Commodity Price Risk Hedging: Lurking Risks You Should Know
The treasury department of an organization is often responsible for mitigating foreign currency, interest rate and commodity price risk. Most of the derivatives used to manage that risk are negotiated by Treasury … but this is not always the case for commodity risk management.
Frequently, purchasing departments or facilities departments are executing contracts the FASB wants treated as derivatives.
At many companies, commodity price risk is obvious and a key element of revenue and/or costs. For example, companies that are focused on buying and/or selling energy, agricultural goods or metals expect that the price of their goods will fluctuate, impacting margins and future cash flows. But other times, commodity risks are lurking in the background, and treasury may not be aware of them.
Take a typical manufacturing company that uses large amounts of energy (electricity or natural gas) as an input into production. The purchasing department generally acquires energy by paying the market rate as they go. Or, they might agree to purchase a certain amount of energy (or all of their energy needs at one plant) at a fixed price for a fixed time period. This way, they might achieve a lower average cost or at least have a good idea of what the cost of energy will be for the next one, two or three years. However, this method of fixed price contracts comes with some risks.
The Risk of Fixed Price Commodity Contracts
When a purchasing contract includes certain characteristics, it will meet the definition of a derivative under ASC 815. If the contract is deemed a derivative, then the contract must be placed on the balance sheet at fair value with an offsetting entry to P&L. This means that each period, changes in commodity prices will impact earnings, creating unwanted income volatility.
There are two risks here. First, if the purchasing group enters into a fixed price commodity contract that meets the definition of a derivative (and most do), but the company fails to identify it, then there is a control weakness. This is because all derivative instruments were not identified, and the risks increase as the financials are now incomplete, having failed to capture the balance sheet and income statement elements of the “derivative”. The second risk is that the contract is identified and accounted for correctly, but treasury, unaware of the transaction, was unable to mitigate the associated volatility risk in the income statement.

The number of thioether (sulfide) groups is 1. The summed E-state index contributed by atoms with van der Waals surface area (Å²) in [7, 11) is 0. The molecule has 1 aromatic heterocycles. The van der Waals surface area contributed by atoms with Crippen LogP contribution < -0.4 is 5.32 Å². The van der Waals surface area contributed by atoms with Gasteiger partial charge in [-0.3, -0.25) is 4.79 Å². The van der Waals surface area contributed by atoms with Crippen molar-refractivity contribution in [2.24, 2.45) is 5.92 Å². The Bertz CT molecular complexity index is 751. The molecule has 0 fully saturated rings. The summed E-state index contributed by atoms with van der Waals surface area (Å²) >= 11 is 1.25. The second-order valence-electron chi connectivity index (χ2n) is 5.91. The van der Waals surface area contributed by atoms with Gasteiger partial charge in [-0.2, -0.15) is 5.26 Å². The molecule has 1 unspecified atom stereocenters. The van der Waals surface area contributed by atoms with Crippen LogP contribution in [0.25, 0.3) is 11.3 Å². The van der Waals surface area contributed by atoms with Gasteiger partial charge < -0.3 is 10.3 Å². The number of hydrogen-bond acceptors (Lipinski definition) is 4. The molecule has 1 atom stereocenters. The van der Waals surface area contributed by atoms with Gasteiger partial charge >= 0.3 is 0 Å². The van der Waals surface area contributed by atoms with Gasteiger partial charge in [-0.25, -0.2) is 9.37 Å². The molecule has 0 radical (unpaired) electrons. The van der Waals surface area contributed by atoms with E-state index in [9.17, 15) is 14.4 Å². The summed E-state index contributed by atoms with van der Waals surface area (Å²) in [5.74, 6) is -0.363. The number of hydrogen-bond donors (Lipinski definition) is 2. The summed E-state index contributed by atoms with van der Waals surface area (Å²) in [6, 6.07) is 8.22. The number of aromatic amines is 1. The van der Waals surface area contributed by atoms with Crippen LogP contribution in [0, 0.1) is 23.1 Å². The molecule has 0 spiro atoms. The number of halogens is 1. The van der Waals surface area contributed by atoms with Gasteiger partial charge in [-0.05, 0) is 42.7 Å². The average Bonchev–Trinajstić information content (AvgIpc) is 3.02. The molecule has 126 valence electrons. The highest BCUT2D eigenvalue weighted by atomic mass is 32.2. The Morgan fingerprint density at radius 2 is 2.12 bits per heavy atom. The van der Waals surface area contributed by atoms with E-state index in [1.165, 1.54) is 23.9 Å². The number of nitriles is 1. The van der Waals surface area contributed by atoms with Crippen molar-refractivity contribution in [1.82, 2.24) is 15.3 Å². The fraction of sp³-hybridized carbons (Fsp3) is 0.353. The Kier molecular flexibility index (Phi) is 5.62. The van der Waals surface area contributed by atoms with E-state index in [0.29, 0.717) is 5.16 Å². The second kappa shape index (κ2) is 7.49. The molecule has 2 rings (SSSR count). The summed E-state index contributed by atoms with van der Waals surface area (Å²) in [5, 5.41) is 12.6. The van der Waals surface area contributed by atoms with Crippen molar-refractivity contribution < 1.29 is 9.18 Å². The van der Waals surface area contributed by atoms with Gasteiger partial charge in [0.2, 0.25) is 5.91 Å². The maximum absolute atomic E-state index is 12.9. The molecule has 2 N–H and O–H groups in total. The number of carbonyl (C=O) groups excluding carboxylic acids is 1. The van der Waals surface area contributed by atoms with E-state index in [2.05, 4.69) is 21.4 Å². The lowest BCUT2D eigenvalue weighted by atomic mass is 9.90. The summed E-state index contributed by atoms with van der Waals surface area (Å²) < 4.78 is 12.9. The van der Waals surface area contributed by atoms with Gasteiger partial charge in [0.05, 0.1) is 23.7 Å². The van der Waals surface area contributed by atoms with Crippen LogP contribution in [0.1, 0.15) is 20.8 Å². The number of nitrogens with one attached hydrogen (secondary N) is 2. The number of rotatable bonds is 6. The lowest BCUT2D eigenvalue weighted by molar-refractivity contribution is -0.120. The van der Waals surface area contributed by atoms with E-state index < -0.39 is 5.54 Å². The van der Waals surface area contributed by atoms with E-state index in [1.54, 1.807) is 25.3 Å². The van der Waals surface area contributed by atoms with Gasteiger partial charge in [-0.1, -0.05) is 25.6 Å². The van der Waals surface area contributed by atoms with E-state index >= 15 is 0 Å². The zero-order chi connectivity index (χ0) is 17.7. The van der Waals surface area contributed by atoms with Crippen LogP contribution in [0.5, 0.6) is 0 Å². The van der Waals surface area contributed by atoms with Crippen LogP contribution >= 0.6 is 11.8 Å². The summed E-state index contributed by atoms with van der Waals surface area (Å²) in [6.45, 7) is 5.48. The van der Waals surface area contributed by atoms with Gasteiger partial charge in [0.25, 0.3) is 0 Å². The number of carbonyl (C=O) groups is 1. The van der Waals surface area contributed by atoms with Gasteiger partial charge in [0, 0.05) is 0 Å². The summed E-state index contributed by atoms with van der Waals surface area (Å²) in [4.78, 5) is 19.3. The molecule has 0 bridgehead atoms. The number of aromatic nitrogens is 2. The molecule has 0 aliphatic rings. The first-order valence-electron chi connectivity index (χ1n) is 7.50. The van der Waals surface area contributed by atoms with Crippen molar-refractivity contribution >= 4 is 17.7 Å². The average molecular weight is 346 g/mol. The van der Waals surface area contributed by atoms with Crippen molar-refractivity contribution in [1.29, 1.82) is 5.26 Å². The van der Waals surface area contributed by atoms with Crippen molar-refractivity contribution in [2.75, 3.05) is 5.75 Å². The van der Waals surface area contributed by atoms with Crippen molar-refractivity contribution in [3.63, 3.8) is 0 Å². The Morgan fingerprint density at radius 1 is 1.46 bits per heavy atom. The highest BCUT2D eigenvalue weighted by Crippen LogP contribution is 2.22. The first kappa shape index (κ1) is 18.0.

So, how do you know if a fixed price commodity contract will be deemed a derivative? Well, a contract meets the definition of a derivative under ASC 815 if it has all of the following characteristics:
- An Underlying Price
- A Specified Amount (or Minimum)
- Little or No Initial Net Investment
- Permits Net Settlement
Please note that items 1-3 look very much like any standard purchase order. A typical contract has a price and a quantity. They also do not usually cost anything to enter into (no large deposit or cash with order). What separates most contracts from becoming a derivative is the last requirement: Net Settlement. Net settlement is the ability to settle up in dollars any difference between the contracted price and the current price for all or any an unused portion of the contracted volume.